Does California have something to learn from Jersey City? Government leaders from San Francisco and Los Angeles, as well as Gov. Pete Wilson, are listening to Bret Schundler, the shiny new mayor of the tarnished old city.
Schundler said Wednesday that his anti-crime program has been on the agenda. So have his innovative school-choice plan; his tax cutting strategy; and his Republican variation on the theme "Power to the People."
"I'm confident government programs can be made to work when you focus on enabling people to do well themselves," said Schundler, who will meet today with San Francisco Mayor Frank Jordan.
A former Wall Street investment banker and former Democrat -- he campaigned for Gary Hart for president -- Schundler is a Harvard trained sociologist who still puts in volunteer hours at a soup kitchen.
Using Jersey City as a laboratory for urban experimentation, he quickly built a reputation as a new-style Republican with a national political future. "What I want to do is, I want to make history," he said, "Jersey City is the perfect place to do it." His first experiments have been a raging success.
Schundler attracted national attention by cutting Jersey City's property taxes to increase tax revenues. The plan involved pooling $44 million worth of city liens for owed property taxes and selling them to a Wall Street bank, which paid $25 million up front. Schundler used the money to cut property taxes.
One result was a 13 percent increase in Jersey City's property tax collection rate. The city should get back another $27 million from the bank after bond holders are paid off. Schundler's pain-free lien plan includes an anti-eviction provision to protect tenants. Schundler said Wednesday that the Los Angeles mayor's office has been reviewing his lien program for possible adoption in Southland.
Schundler, who turned 35 last week, became mayor of Jersey City with 16 percent of the vote in a special election in 1992. He was the first Republican to capture the office since legendary Democratic Mayor Frank Hague cranked up his infamous political machine in 1917.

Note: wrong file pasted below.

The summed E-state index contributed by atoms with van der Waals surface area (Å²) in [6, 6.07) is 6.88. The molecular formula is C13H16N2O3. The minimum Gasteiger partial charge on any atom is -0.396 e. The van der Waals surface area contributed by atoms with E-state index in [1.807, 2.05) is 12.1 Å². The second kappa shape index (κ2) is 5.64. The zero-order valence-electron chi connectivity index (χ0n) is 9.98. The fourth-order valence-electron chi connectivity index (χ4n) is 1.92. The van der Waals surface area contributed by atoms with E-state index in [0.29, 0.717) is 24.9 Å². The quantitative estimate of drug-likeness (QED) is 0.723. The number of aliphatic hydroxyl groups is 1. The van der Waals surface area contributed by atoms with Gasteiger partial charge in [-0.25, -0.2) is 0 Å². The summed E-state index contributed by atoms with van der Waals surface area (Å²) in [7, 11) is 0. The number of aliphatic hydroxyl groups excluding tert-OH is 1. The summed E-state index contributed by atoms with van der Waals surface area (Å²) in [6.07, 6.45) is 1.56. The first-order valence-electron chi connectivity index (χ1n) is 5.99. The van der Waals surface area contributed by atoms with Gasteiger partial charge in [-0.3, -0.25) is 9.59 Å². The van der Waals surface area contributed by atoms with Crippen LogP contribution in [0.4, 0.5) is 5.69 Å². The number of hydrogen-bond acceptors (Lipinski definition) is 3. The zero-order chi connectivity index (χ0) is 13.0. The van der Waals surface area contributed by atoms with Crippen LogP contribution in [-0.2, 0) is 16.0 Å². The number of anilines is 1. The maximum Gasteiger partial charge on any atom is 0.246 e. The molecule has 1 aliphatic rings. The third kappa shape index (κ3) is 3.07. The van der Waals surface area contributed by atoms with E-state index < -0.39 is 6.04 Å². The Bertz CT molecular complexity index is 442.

Less than a year later, Schundler captured 68 percent of the vote to win a full four-year term in a city with a Republican registration of 7 percent. He cut the city's work force 10 percent and doubled the number of police officers assigned to the streets without increasing the size of the police force. He vested neighborhoods with control of the city workers who serve them.
Now he is adopting a New York City program that gives private security guards immediate access to police officers on their beats.
Schundler said Governor Wilson's office has inquired about his crime package. He met with Wilson in October.
Schundler drew up a school-voucher plan, which, he said Wednesday, has the support of Christine Todd Whitman, New Jersey's new Republican governor. Backers of California's recently defeated voucher initiative also met with Schundler this week.
His plan would protect the public schools' revenue base while providing vouchers of at least $500 a year for elementary students and $1,000 a year for secondary students transferring to private schools.
The plan, which is opposed by New Jersey teachers unions, also would raise academic standards in all schools by instituting annual student tests in six subjects.
Schundler said he wants to use Jersey City for a pilot voucher program. He predicted Wednesday that it would succeed and spread rapidly.